By Helen Sloan
August 15 2012
In a keenly anticipated decision, Australia’s highest court has rejected an appeal by British American Tobacco, Philip Morris, Japan Tobacco and Imperial Tobacco against the Tobacco Plain Packaging Act, which was approved by the Australian senate in November last year. The cigarette companies had argued that removing all trademarks and branding from the packaging amounted to acquisition of their property by the government without due compensation. However, a majority of the court found that the Act was not contrary to the relevant part of the Australian constitution – adding that the reasons behind its decision would be published at a later date.
There is no further right of appeal, so by December, all tobacco products will be sold in branding-free packets with large and graphic health warnings. Attorney General Nicola Roxon, who first introduced the measure when she was health secretary, said in a statement: "The message to the rest of the world is big tobacco can be taken on and beaten. Without brave governments willing to take the fight up to big tobacco, they’d still have us believing that tobacco is neither harmful nor addictive." British American Tobacco’s statement on the result makes their feelings clear: “We are extremely disappointed by the decision of the Australian High Court and remain convinced that the Tobacco Plain Packaging Act is not only a bad piece of law, but that it is one that will have many unintended consequences for years to come.” The company goes on to stress the fact that it is a legitimate commercial business selling a legal product.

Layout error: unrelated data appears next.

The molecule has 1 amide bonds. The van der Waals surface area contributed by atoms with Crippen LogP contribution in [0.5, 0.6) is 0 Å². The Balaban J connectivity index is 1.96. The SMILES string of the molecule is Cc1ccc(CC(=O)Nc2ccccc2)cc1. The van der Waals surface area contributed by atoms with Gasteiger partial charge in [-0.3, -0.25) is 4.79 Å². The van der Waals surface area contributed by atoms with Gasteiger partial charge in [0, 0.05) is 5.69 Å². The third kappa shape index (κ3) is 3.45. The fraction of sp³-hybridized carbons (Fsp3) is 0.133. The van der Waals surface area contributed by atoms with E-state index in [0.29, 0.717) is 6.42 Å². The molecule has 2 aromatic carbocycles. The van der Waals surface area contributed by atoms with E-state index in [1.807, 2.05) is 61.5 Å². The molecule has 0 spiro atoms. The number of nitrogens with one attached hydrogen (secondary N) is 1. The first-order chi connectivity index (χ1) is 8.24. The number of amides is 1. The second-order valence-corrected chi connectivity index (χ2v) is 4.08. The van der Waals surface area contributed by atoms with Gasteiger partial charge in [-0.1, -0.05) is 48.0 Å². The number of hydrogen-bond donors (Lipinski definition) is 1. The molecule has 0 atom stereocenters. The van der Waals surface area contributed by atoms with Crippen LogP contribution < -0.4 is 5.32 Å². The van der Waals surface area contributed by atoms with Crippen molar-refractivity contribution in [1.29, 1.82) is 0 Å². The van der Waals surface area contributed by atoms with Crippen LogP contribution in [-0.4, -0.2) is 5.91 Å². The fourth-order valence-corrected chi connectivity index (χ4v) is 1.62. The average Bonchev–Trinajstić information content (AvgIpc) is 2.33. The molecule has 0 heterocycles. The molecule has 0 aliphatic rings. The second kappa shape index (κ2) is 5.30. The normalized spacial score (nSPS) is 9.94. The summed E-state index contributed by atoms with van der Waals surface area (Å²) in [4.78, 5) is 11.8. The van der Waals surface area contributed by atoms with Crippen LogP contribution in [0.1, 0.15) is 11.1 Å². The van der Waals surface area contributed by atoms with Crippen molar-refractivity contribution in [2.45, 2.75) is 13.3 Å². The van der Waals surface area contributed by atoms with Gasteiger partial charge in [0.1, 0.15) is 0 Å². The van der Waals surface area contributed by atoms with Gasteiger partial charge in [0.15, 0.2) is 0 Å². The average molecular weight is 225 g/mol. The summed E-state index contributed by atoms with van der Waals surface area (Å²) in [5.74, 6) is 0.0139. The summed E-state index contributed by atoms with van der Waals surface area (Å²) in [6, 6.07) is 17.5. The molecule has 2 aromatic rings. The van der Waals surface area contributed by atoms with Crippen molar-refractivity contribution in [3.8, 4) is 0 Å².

But despite the tobacco companies’ understandable disappointment, the court had been expected to rule in favour of the government. “I don’t think it’s a surprising decision. It would have been more surprising had the tobacco industry had succeeded in their arguments,” says Sean McManis from Shelston IP in Sydney. He explains the particular constitutional points that were considered during this landmark case: “What the decision is about is Section 51, part 31, which allows the parliament to make laws to acquire property on just terms, for suitable purposes. I think there was a difficulty in arguing that there is an acquisition of property in a case like this. It certainly seems to be more of a regulation of their use of their intellectual property, rather than acquisition.”
The cigarette companies have expressed their concerns that plain packaging will lead to an increase in counterfeits – which will not only affect the tobacco companies themselves, but will reduce the tax income that the government receives from legitimate sales, and may also drive down prices, possibly encouraging more people to smoke. “If you are trying to copy packaging, then copying plain packaging is easier than packaging that’s got a lot of brands and designs on it,” McManis says. “I’m not sure of the extent to which counterfeiting would occur, so it’s going to be a case of wait and see how that develops.”
The debate has been keenly followed around the globe, and other countries including New Zealand and the UK will no doubt be increasingly confident about their plans to introduce similar measures. But while the tobacco industry is probably right to be concerned that more plain packaging laws may be on their way globally, is seems less likely that such laws will be introduced for non-tobacco items. “There are questions about other products that may have adverse health influences, whether they might be next in line - the alcohol industry is one that springs to mind,” McManis says. “But certainly the government has said that it does not intend to expand these laws into other types of products. Tobacco is an unusual product: the effects of smoking are so well documented, and it is difficult for that product to be used safely - whereas with most other products there is at least a safe level of use.”
But while the high court’s decision on this matter is final, BAT points out that the government still has to consider a number of other disputes relating to the issue, including the claim brought by Philip Morris Asia that Australia is breaching its bilateral investment treaty with Hong Kong. Outside of Australia, the big tobacco countries are unlikely to do nothing if, as expected, other jurisdictions introduce similar laws. While it now seems highly likely that plain packaging for cigarettes will come into force in December this year in Australia, the story is still far from over.
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